Committing perjury in the courtroom....We contacted a lawyer right away and started on the paper work. Because the girls' fathers hadn't signed over their rights, notices had to be put in the papers to the fathers, stating our intent to adopt, allowing them to make objections. The girls' mom had lost contact with Elizabeth's dad, but Shannyn's dad still visited their mom occasionally and saw the girls. About a month before the adoption, one such visit took place. The following month we were sitting in the courtroom. The lawyer first called up the girls' mom and one of the questions he asked her was "Has either father been in contact with either of the girls in the last six months?" Under oath she answered "no." I didn't know why she did that, and I didn't know what would happen when the next person went up and told the truth. Shannyn was called up next, and when the lawyer asked her if she had seen her biological father in the last six months, she also said, "no". Now I was even more nervous, and I couldn't believe that Shannyn had flat out lied to the judge!--I knew they were going to call me up and I would have to tell the truth--was that going to throw everything into confusion??? My then husband, Chris, was called up next and when asked the same question, he also answered "NO"!!!! I couldn't believe what I was hearing--he was the type to never tell a lie. He KNEW they had seen their biological dad just about a month before. I was so nervous and praying to God to help, because I knew there was no way that I would lie under oath. Was I going to get the others in trouble for lying? I had such a sick feeling in my stomach. But God intervened when the lawyer told the judge "I see no reason to have Lisa come up and answer questions." And the judge, to my great relief, agreed! After the court hearing, I asked all of them "Why did you guys lie under oath like that?" The mom's answer was "I was afraid that if the judge knew that the girls had seen their dad, he wouldn't have let you adopt them." Shannyn's answer was "I thought I had seen him within six months, but when my mom said I hadn't, I figured that the visit had been more than six months ago." And Chris answered, "Well, I thought they had just seen him recently, but when both their mom and Shannyn said 'no' under oath, I figured that I had misunderstood and that in fact, they hadn't seen him last month." LOL. After that stressful event we all went out to eat together and a couple of days later we had a small adoption party with the family.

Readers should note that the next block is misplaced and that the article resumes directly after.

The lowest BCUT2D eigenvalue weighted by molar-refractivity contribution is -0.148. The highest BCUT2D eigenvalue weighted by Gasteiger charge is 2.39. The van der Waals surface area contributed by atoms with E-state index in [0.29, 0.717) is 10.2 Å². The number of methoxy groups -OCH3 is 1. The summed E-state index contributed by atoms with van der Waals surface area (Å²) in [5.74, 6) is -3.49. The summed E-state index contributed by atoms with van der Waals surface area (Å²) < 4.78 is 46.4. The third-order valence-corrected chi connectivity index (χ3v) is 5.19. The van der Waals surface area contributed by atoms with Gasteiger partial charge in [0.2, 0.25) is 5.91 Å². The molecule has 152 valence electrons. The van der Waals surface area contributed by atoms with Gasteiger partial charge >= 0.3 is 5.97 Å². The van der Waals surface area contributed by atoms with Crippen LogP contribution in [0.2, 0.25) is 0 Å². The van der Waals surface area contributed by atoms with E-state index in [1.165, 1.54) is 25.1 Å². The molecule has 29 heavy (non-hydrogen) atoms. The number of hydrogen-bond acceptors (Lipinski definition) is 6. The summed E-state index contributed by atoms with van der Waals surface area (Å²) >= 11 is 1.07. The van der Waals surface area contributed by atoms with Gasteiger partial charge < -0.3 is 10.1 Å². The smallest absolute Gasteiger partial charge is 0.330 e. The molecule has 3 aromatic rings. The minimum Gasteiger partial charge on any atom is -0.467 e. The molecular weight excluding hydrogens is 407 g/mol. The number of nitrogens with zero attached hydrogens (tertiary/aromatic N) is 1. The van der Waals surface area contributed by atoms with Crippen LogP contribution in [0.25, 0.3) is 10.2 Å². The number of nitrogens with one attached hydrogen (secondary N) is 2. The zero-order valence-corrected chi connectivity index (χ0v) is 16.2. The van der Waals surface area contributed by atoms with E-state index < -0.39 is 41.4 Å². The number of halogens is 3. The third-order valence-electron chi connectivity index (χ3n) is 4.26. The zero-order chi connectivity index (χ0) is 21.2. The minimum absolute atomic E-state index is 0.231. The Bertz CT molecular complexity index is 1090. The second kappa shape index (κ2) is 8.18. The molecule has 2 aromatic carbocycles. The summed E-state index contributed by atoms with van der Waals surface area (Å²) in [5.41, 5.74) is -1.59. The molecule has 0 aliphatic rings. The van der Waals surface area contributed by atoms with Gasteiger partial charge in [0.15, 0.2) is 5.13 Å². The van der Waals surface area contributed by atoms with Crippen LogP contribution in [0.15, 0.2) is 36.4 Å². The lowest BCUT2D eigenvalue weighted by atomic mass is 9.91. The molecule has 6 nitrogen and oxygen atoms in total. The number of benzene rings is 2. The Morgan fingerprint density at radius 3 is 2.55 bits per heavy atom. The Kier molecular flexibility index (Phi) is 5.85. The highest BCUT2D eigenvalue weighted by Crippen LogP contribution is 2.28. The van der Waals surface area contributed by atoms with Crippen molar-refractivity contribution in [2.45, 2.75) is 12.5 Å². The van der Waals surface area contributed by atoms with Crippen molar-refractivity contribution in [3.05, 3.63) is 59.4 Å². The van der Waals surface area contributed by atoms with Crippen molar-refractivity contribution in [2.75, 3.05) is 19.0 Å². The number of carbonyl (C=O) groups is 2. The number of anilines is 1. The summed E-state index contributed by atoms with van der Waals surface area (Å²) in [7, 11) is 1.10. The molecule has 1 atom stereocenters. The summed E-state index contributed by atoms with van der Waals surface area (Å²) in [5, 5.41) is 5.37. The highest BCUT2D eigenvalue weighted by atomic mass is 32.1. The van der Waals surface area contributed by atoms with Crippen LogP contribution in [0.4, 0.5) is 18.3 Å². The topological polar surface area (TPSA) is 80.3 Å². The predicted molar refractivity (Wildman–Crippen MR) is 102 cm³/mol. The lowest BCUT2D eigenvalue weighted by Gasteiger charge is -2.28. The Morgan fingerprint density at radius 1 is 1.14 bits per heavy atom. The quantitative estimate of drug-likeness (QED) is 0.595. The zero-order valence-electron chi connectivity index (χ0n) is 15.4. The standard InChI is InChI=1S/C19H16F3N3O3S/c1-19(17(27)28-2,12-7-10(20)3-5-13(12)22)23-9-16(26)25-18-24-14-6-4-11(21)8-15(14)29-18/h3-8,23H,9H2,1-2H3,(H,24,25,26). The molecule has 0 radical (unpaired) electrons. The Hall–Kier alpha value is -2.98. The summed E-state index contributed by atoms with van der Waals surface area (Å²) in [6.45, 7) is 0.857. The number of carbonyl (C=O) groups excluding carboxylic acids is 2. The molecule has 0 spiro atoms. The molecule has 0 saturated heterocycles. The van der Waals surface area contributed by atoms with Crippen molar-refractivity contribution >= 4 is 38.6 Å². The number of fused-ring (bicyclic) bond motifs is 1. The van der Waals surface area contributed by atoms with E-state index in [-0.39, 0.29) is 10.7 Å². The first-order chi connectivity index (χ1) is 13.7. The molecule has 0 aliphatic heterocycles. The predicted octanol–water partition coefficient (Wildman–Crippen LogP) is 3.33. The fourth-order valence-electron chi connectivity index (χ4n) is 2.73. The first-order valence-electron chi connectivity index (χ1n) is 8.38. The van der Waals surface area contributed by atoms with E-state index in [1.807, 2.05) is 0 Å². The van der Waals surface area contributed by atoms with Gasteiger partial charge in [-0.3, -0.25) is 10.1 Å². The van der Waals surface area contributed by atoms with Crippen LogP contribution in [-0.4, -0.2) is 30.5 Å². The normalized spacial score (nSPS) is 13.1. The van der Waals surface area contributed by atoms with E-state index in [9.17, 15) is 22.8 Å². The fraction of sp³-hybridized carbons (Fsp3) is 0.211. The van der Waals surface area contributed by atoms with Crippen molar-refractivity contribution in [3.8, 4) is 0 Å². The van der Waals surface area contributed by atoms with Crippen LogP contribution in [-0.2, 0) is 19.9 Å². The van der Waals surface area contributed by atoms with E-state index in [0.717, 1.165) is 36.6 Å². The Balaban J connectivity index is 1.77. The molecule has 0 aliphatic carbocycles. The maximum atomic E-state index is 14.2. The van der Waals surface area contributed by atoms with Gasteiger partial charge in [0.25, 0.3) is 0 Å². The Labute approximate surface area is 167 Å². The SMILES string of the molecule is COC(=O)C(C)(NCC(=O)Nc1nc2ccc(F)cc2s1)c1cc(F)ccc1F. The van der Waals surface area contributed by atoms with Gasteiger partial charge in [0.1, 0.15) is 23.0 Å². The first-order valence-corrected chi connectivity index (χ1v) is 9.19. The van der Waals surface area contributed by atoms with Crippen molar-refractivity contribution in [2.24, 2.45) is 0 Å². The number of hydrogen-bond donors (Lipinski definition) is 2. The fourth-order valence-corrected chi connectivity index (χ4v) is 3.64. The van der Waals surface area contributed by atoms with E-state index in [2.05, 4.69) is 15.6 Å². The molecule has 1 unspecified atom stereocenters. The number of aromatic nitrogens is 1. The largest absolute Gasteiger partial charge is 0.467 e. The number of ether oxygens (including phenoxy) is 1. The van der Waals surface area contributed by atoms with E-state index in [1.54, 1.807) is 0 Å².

The first difficult transition we had to make was in having our girls call us "mom" and "dad" instead of by our first names. When you're used to calling someone something for three+ years, it's awkward changing that, but we kept reminding them, and soon enough it was like they had called us that all their lives. I now felt like I had some catching up to do on bonding with my girls. Had I known when I first got them that they were going to be mine forever, I would have allowed my heart to love them and nurture them like my own flesh and blood instead of being reserved in my emotions. Home schooling really helped us to draw closer to one another--being together working on things every day all day long created more oneness between us, though it took a while to feel like real mother and daughters, I honestly know that my heart towards them now is no different than had I given birth to them. God has been gracious to adopt us into his family--the Bible even says that he has made us "joint-heirs" with Jesus Christ. That's pretty amazing if you think about it--God has made us to be his "real" children just as Jesus is his Son!